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There are countless joys of becoming a homeowner – reinventing your own space, paint colors, furniture, and the list goes on. It’s likely one of the biggest purchases you will ever make. In order to make that significant purchase, you’ll most likely turn to a mortgage loan. And, when it comes to first-time homebuyers, the mortgage loan terminology alone can be overwhelming.

Start below to better understand some common terminology relating to mortgage loans. If you have mortgage loan questions, check out our recent blog post for more.

Understanding the difference between 15-year and 30-year mortgage loans

While there are numerous mortgage loan options, the most common are 15-year or 30-year. Determining which loan is better for you will depend on your financial situation.

The most obvious difference with these two options is the loan term, also known as the length of time to repay the loan. Similar to how auto loans commonly have 3-year and 6-year terms, 15-year and 30-year terms are most common for mortgages and some lenders even offer 10-year, 20-year or even 50-year terms.

  • 30-year mortgage loan: The majority choice among American homeowners with mortgages, a 30-year mortgage provides homebuyers with stable, more affordable (lower) monthly payments. On the flip side, homeowners end up paying more interest throughout the life of the loan and tend to see higher interest rates as well.
  • 15-year mortgage loan: A 15-year mortgage is appealing to homeowners as it has a shorter loan term meaning you’ll pay off the loan faster along with having typically lower interest rates. However, homeowners need to be prepared for higher payments each month, which isn’t always an option for all homebuyers.

Understanding fixed and adjustable mortgage loan rates

An important component in your mortgage is understanding the interest rate. Most often, mortgage interest rates are fixed (locked), adjustable (it can be adjusted, obviously) or possibly a combination.

  • Fixed-rate mortgage loan: Traditionally the more stable (and simple) option with loan interest rates, fixed-rate mortgages keep the same interest rate for the entire length (term) of the mortgage loan. In other words, the interest rate is fixed and will not change. This option allows homeowners to better plan their budget by knowing their ongoing monthly payments. Buyers might be concerned with higher interest rates up front with a fixed-rate mortgage, but when rates are low, you can lock it in for the life of the loan.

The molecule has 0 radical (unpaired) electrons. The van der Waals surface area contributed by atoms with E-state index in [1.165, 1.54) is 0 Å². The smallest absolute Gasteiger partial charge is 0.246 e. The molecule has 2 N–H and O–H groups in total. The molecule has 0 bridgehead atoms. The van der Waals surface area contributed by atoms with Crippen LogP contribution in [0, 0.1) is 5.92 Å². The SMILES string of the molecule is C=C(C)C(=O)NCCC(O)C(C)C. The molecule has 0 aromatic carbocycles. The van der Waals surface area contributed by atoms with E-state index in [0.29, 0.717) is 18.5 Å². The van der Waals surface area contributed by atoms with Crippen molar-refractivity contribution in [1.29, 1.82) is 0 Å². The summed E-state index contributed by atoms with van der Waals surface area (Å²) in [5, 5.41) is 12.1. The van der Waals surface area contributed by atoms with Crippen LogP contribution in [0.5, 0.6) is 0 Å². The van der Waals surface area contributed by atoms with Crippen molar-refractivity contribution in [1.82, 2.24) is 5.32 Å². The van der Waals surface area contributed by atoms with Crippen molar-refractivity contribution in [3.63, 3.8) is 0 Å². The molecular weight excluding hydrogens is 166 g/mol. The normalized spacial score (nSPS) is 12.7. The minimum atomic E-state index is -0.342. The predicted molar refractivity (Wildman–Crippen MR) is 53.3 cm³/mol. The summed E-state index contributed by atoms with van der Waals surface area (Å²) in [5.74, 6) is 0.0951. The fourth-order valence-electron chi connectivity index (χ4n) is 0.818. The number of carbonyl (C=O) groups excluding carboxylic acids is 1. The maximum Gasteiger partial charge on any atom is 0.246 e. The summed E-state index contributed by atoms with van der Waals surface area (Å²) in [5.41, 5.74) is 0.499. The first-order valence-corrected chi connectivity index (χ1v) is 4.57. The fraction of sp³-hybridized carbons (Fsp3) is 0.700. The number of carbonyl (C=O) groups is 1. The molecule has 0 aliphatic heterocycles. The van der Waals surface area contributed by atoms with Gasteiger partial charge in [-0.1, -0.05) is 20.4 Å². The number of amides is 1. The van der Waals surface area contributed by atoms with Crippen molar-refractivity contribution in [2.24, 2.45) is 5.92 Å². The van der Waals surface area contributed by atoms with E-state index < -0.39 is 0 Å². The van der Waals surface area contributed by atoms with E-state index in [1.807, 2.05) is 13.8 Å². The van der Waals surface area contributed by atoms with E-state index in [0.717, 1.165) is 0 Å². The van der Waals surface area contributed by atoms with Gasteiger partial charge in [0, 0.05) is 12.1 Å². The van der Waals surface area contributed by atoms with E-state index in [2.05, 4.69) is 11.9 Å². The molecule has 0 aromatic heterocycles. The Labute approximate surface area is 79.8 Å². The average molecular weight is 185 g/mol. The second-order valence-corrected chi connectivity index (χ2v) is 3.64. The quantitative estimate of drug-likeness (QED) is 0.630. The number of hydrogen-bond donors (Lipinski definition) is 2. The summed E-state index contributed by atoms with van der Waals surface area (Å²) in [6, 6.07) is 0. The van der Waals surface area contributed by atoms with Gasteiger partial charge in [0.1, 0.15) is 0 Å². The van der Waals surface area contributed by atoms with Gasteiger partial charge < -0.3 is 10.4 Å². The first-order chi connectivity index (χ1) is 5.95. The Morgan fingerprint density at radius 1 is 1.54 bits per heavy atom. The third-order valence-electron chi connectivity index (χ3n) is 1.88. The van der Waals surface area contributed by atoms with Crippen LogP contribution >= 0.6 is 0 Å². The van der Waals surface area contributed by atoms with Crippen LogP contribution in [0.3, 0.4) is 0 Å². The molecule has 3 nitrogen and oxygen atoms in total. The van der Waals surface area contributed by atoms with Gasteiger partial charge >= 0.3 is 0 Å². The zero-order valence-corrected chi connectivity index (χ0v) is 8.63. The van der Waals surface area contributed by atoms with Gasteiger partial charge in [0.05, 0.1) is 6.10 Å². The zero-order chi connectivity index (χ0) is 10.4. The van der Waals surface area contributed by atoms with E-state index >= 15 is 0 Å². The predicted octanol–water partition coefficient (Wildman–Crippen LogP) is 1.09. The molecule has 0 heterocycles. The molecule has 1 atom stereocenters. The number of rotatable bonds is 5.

• Adjustable-rate mortgage loan: Adjustable-rate mortgage loans (also known as ARMs) tend to provide buyers with lower interest rates and monthly payments up front. The biggest risk of an ARM is a higher interest rate down the road which would be transferred to them from the lender. This option can be appealing to buyers but does pose risk for interest rate changes, especially if the rate significantly increases. According to, adjustable-rate loan rates tend to change every two, three, five or seven years.
    • For example, our 3-year ARM program starts off with the lowest interest rate available and is fixed for the first three years, but you need to be comfortable with the risk that after the first three years of the loan, your interest rate and payment could rise. To help protect from major increases in the interest rate, our ARM programs do have caps that prevent the interest rate from rising or falling by more than 2% per annual adjustment, or by more than 6% over the life of the loan.

Understanding mortgage amortization, principal and interest

Upon locking in a mortgage, you’ll begin the long process of paying off the loan. Making payments on time is a crucial piece of the puzzle to pay down the mortgage loan (getting the balance closer to zero) in order to build home equity and in turn own more of your home than the lender.

A few key terms to know before signing:
  • Principal is referred to as the original amount of money borrowed from a lender, in this case, for your home.
  • Interest is the charge by the lender for you to use their funding for the mortgage loan.
  • Through the amortization schedule, homeowners pay back the entire mortgage (original principal and accrued interest), not just the initial money borrowed. Make sense yet?
  • Mortgage amortization is the process of eliminating debt through consistent payments over time based on a set schedule. (The definition of amortize = gradually paying off debt over time.) With a formula all its own, the mortgage amortization factors in the percentage of payments that go towards interest and principal (keep reading for more on this).
  • Escrow is a legal agreement with a third party, that can help reduce risk, where money is temporarily held until certain conditions are finalized. There are different types of escrow accounts based on its purpose either for the home buying process or for taxes and insurance throughout the loan.

The abundance of new terminology for your homeowner vocabulary can be overwhelming (and this is only the beginning). It is important to consult a lender to discuss what mortgage loan options are available and make sense for your individual financial situation when buying a home. Find a trusted expert who can answer your questions (terminology included).

While owning a home is a long-term investment, improves credit and can offer family stability, future buyers must make an informed decision. Consider the options, understand the mortgage terminology and weigh the pros and cons that fit your circumstances.